The Section of Transplant Surgery at Washington University School of Medicine draws upon a long, successful history as it offers the latest advancements in the transplant field.
The Department of Surgery is committed to excellence in patient care, cutting-edge research, innovative training programs, and investments in diversity and health equity. Read the Department of Surgery 2021 Annual Report to see our mission in action.
Washington University Transplant Surgery
The kidney transplant program dates to the 1960s at Barnes-Jewish Hospital and St. Louis Children’s Hospital, while the liver transplant program began in 1985 at both hospitals. In 1996, transplant surgeons performed the first adult living-unrelated donor liver transplant in the United States at Barnes-Jewish Hospital.
About 40 percent of kidney transplants performed at Barnes-Jewish Hospital – and over half performed at St. Louis Children’s Hospital – use living donors. Our transplant surgeons offer both laparoscopic and “mininephrectomy” kidney donor procedures.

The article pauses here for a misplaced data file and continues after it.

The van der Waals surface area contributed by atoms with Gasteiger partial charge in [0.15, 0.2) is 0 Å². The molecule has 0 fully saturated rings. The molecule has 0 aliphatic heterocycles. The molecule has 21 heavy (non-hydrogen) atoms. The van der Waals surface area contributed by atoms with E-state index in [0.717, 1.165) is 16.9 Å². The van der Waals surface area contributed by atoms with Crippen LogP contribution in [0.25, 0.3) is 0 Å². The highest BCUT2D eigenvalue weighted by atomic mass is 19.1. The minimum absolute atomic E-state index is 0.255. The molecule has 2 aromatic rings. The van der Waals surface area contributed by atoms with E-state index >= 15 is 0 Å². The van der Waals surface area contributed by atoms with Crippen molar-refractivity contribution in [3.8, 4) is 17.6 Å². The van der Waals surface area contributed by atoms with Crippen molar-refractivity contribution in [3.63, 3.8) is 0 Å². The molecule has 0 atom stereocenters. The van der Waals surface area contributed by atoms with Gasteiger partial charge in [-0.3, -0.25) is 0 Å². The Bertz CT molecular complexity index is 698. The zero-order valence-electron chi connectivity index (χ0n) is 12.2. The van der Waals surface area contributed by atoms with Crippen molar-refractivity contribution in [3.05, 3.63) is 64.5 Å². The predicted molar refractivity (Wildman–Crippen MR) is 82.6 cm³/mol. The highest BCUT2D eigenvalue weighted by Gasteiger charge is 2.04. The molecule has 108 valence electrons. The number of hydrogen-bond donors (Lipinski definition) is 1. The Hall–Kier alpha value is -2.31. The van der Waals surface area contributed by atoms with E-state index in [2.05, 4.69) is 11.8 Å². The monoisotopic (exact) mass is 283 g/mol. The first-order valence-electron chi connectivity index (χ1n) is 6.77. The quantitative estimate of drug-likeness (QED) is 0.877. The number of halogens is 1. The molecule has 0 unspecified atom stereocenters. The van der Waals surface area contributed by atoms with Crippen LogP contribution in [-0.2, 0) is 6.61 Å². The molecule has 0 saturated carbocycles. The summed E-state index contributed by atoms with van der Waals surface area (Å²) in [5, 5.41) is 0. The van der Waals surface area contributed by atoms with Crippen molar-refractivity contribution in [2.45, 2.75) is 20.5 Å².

In the area of liver transplantation, the program offers living-related and living-unrelated donor transplantation, reduced-size liver transplantation, split liver transplantation and dual-organ (liver-kidney, heart-liver and liver-lung) transplantation.
Washington University transplant surgeons also are leaders in the international field of islet cell transplantation and have a pancreas transplant program that is the largest in Region 8: Missouri, Iowa, Kansas, Nebraska, Colorado and Utah. Washington University transplant surgeons have performed more than 100 pancreas transplants with excellent results.
Along with their clinical expertise, Washington University surgeons are leaders in the field of transplantation research and train fellows in a nationally recognized, two-year program certified by the American Society of Transplant Surgeons.
We encourage you to to learn more about our patient care, research and teaching programs.